Negative reactions from drinking rooibos tea are rare. In general, rooibos tea is safe to drink.
How to brew rooibos tea
In just a few steps, you can relish a traditional cup of rooibos tea:
- Boil about eight ounces of water in a kettle or saucepan. You can boil a little extra water if you like to warm up your teapot before adding tea.
- One teaspoon of loose-leaf tea or one tea bag can be added for every eight ounces of water. Or you can measure according to your preferred taste. If you’re using a teapot, pour the hot water over the tea leaves or tea bag in your teapot.
- Turn the stove to medium-low heat and simmer for 30 minutes. Or cover your teapot and let steep for a minimum of five minutes. If you want a stronger taste, let the tea sit for eight minutes or more.
- Strain the tea leaves using a fine mesh strainer.
- You can add milk, honey, or even a slice of lemon to your cup.
Tip: Rooibos can be made into iced tea, mixed with fruit juice or wine as a special cocktail.
Frequently Asked Questions About Rooibos Tea
Does rooibos tea have caffeine?
No, red bush tea has no caffeine. This makes it an ideal drink if you are sensitive to caffeinated drinks or if you are pregnant. You can also enjoy it pre-bedtime as a relaxing and calming treat.
What does rooibos tea taste like?
You won’t find a true consensus on the taste of red rooibos tea or green rooibos tea. Depending on what form of the drink you are consuming, it runs the gamut between soft and sweet to nutty and smoky.
Plain rooibos leans towards caramel, earthy, and tobacco flavors, whereas flavored versions can be described as sweet, fruity, and a little nutty. It’s a good idea to start with the flavored version like Vanilla Rooibos, Orange Rooibos, or Almond Coconut if you’ve never had the tea before.
You can also blend plain tea with other teas to round it out or change it up. Steeping the tea for a longer time will bring out more of the tea’s flavors and make it darker in color. And you can add your choice of milk, honey, or lemon to adapt the flavor to your preference. Some drinkers add maple syrup to their rooibos tea as well.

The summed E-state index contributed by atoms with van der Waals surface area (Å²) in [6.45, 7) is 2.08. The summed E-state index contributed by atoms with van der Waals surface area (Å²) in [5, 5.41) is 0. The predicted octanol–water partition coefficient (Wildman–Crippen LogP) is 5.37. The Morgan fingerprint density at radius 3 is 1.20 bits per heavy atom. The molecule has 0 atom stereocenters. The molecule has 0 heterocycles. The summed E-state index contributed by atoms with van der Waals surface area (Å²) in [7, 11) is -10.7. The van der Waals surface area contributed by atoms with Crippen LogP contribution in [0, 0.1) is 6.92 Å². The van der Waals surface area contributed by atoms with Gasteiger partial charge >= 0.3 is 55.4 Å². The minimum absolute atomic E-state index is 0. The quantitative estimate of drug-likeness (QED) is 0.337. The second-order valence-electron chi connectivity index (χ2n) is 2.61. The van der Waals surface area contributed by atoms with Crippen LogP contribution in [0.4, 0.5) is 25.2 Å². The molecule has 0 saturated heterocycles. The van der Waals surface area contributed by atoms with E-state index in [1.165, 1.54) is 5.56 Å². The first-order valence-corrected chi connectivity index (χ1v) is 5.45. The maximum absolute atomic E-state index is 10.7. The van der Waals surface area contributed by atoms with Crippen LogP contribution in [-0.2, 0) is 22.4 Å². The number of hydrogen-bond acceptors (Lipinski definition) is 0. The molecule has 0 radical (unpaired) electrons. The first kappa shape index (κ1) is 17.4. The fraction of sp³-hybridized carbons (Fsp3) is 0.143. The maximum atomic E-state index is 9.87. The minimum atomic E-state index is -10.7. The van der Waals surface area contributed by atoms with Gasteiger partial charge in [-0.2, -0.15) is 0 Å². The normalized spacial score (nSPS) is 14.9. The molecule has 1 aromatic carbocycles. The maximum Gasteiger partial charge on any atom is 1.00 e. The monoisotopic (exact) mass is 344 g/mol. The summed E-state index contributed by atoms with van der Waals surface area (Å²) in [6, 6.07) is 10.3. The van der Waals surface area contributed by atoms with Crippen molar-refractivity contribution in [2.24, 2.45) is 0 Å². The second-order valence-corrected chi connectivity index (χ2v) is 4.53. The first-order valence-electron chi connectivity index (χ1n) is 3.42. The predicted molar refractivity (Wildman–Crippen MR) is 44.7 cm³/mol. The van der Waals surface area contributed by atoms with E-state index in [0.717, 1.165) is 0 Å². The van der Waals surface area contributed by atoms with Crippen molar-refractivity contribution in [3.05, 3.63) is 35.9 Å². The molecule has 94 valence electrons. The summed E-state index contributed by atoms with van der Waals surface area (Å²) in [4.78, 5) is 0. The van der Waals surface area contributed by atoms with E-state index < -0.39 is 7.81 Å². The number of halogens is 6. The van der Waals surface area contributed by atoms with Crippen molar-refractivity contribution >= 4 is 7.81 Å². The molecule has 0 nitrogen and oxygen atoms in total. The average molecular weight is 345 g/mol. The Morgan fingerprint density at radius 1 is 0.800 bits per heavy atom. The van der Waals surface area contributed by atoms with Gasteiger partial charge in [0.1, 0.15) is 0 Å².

How much rooibos tea should I drink a day?
Rooibos is safe to drink and having several cups throughout the day should not be a problem. You can enjoy up to six cups a day to truly get the effects of antioxidants in rooibos tea discussed previously.
Can you drink rooibos tea when breastfeeding?
Rooibos tea is safe to drink for breastfeeding mothers. It is decaffeinated and is also low in tannins, which can sometimes cause nausea or low iron. Since rooibos is commonly used as a relaxant, nursing mothers can indulge in up to three cups of this herbal infusion. In fact, rooibos tea has been used to calm babies with colic – helping relieve stomach cramps and irritability.
Does rooibos tea make you sleepy?
There is plenty of anecdotal evidence behind rooibos tea as a calming and soothing drink to make an argument for taking it before bed. The magnesium and calcium in the tea affect the nervous system, leading to relaxation of the body. A cup one hour before bed may make you feel sleepy, but the tea tends to affect individual drinkers differently.
Rooibos tea is growing in popularity as the list of its known health benefits grows. It’s full of antioxidants helping to protect the body against metabolic and cardiovascular conditions.
The sweet, nutty, and earthy taste appeals to tea drinkers who are looking for a non-caffeinated beverage. It’s also called the “yoga of tea drinkers” – for those who want a healthy way to unwind in the evening.
There are reported side effects from drinking rooibos, but they are rare. Still, the tea is not a medicine, so it should be consumed in moderation, like any other tea. There are so many ways to enjoy this unique South African delight, hot and cold. You can keep a pot of rooibos on for hours without it losing its flavor.
Now that you’ve learned about rooibos tea benefits, learn about black tea benefits next: “What Is Black Tea Good For?“
- In vitro comparison of various antioxidants and flavonoids from Rooibos as beta-cell protectants against lipotoxicity and oxidative stress-induced cell death. Pubmed.ncbi.nlm.nih.gov
- Selective bronchodilatory effect of Rooibos tea (Aspalathus linearis) and its flavonoid, chrysoeriol. Pubmed.ncbi.nlm.nih.gov
- Blockade of the epidermal growth factor receptor tyrosine kinase activity by quercetin and luteolin leads to growth inhibition and apoptosis of pancreatic tumor cells.Pubmed.ncbi.nlm.nih.gov
- Rooibos Council. Sarooibos.co.za
- Sports science | Potential benefits of rooibos tea.
- Rooibos Tea and Health – A Systematic Review of the Evidence from the Last Two Decades. Researchgate.net/publication
- Clinical efficacy comparison of anti-wrinkle cosmetics containing herbal flavonoids. Pubmed.ncbi.nlm.nih.gov
- Tyramine and Migraines. Webmd.com
- Tea not Tincture: Hepatotoxicity Associated with Rooibos Herbal Tea. Ncbi.nlm.nih.gov
- Disputing a Name, Developing a Geographical Indication. WIPO.int
- The Plights of African Resources Patenting Through the Lenses of the World Trade Organisation: An Assessment of South Africa’s Rooibos Tea’s Labyrinth Journey. Ncbi.nlm.nih.gov